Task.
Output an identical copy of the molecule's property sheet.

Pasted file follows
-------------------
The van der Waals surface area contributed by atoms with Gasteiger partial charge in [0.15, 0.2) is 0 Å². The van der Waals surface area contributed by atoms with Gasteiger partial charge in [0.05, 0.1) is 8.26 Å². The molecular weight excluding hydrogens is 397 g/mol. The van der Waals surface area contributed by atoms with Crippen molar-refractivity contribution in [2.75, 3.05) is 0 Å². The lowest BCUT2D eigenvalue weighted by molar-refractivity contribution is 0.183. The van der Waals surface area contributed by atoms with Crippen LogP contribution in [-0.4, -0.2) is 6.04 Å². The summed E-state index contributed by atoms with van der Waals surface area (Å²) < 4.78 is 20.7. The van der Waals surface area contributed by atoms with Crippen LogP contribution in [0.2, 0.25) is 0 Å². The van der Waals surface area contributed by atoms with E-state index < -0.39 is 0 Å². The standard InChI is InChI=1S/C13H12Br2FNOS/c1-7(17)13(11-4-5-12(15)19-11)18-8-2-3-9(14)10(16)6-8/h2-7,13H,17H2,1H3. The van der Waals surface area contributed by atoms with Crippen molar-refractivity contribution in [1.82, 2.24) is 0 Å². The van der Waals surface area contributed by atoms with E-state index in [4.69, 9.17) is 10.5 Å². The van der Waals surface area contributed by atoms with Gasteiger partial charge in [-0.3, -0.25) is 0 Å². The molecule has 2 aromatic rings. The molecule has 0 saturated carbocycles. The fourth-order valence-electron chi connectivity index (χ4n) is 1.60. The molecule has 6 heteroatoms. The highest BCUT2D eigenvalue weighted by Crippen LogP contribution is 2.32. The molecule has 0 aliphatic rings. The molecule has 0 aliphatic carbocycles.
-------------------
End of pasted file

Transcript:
The van der Waals surface area contributed by atoms with Gasteiger partial charge in [0.15, 0.2) is 0 Å². The van der Waals surface area contributed by atoms with Gasteiger partial charge in [0.05, 0.1) is 8.26 Å². The molecular weight excluding hydrogens is 397 g/mol. The van der Waals surface area contributed by atoms with Crippen molar-refractivity contribution in [2.75, 3.05) is 0 Å². The lowest BCUT2D eigenvalue weighted by molar-refractivity contribution is 0.183. The van der Waals surface area contributed by atoms with Crippen LogP contribution in [-0.4, -0.2) is 6.04 Å². The summed E-state index contributed by atoms with van der Waals surface area (Å²) < 4.78 is 20.7. The van der Waals surface area contributed by atoms with Crippen LogP contribution in [0.2, 0.25) is 0 Å². The van der Waals surface area contributed by atoms with E-state index < -0.39 is 0 Å². The standard InChI is InChI=1S/C13H12Br2FNOS/c1-7(17)13(11-4-5-12(15)19-11)18-8-2-3-9(14)10(16)6-8/h2-7,13H,17H2,1H3. The van der Waals surface area contributed by atoms with Crippen molar-refractivity contribution in [1.82, 2.24) is 0 Å². The van der Waals surface area contributed by atoms with E-state index in [4.69, 9.17) is 10.5 Å². The van der Waals surface area contributed by atoms with Gasteiger partial charge in [-0.3, -0.25) is 0 Å². The molecule has 2 aromatic rings. The molecule has 0 saturated carbocycles. The fourth-order valence-electron chi connectivity index (χ4n) is 1.60. The molecule has 6 heteroatoms. The highest BCUT2D eigenvalue weighted by Crippen LogP contribution is 2.32. The molecule has 0 aliphatic rings. The molecule has 0 aliphatic carbocycles.